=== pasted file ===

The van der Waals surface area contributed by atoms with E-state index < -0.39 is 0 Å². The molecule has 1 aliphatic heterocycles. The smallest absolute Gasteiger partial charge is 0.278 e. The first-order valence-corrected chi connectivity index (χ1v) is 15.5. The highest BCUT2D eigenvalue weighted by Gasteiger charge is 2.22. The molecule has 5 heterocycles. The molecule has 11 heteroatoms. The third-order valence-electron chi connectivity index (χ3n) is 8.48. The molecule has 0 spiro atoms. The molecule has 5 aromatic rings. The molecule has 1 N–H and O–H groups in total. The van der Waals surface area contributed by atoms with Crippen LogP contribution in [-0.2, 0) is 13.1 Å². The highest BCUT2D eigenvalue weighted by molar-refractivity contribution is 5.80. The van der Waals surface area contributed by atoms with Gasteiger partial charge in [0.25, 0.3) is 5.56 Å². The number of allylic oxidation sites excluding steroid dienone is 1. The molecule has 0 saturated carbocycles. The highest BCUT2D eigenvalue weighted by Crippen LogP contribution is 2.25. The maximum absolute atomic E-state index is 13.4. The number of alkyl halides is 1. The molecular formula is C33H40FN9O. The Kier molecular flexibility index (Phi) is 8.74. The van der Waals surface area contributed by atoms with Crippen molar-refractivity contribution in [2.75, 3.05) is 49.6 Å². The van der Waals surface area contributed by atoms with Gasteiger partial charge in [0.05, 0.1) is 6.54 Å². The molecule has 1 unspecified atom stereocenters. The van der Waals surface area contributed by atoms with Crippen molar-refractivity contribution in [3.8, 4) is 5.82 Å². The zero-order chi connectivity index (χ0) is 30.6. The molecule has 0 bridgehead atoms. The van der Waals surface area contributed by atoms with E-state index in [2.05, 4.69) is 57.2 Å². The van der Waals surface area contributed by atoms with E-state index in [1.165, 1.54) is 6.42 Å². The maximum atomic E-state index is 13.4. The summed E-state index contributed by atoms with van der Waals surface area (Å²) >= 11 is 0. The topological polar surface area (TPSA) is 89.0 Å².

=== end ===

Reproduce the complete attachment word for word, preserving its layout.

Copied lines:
The van der Waals surface area contributed by atoms with E-state index < -0.39 is 0 Å². The molecule has 1 aliphatic heterocycles. The smallest absolute Gasteiger partial charge is 0.278 e. The first-order valence-corrected chi connectivity index (χ1v) is 15.5. The highest BCUT2D eigenvalue weighted by Gasteiger charge is 2.22. The molecule has 5 heterocycles. The molecule has 11 heteroatoms. The third-order valence-electron chi connectivity index (χ3n) is 8.48. The molecule has 0 spiro atoms. The molecule has 5 aromatic rings. The molecule has 1 N–H and O–H groups in total. The van der Waals surface area contributed by atoms with Crippen LogP contribution in [-0.2, 0) is 13.1 Å². The highest BCUT2D eigenvalue weighted by molar-refractivity contribution is 5.80. The van der Waals surface area contributed by atoms with Gasteiger partial charge in [0.25, 0.3) is 5.56 Å². The number of allylic oxidation sites excluding steroid dienone is 1. The molecule has 0 saturated carbocycles. The highest BCUT2D eigenvalue weighted by Crippen LogP contribution is 2.25. The maximum absolute atomic E-state index is 13.4. The number of alkyl halides is 1. The molecular formula is C33H40FN9O. The Kier molecular flexibility index (Phi) is 8.74. The van der Waals surface area contributed by atoms with Crippen molar-refractivity contribution in [2.75, 3.05) is 49.6 Å². The van der Waals surface area contributed by atoms with Gasteiger partial charge in [0.05, 0.1) is 6.54 Å². The molecule has 1 unspecified atom stereocenters. The van der Waals surface area contributed by atoms with Crippen molar-refractivity contribution in [3.8, 4) is 5.82 Å². The zero-order chi connectivity index (χ0) is 30.6. The molecule has 0 bridgehead atoms. The van der Waals surface area contributed by atoms with E-state index in [2.05, 4.69) is 57.2 Å². The van der Waals surface area contributed by atoms with E-state index in [1.165, 1.54) is 6.42 Å². The maximum atomic E-state index is 13.4. The summed E-state index contributed by atoms with van der Waals surface area (Å²) >= 11 is 0. The topological polar surface area (TPSA) is 89.0 Å².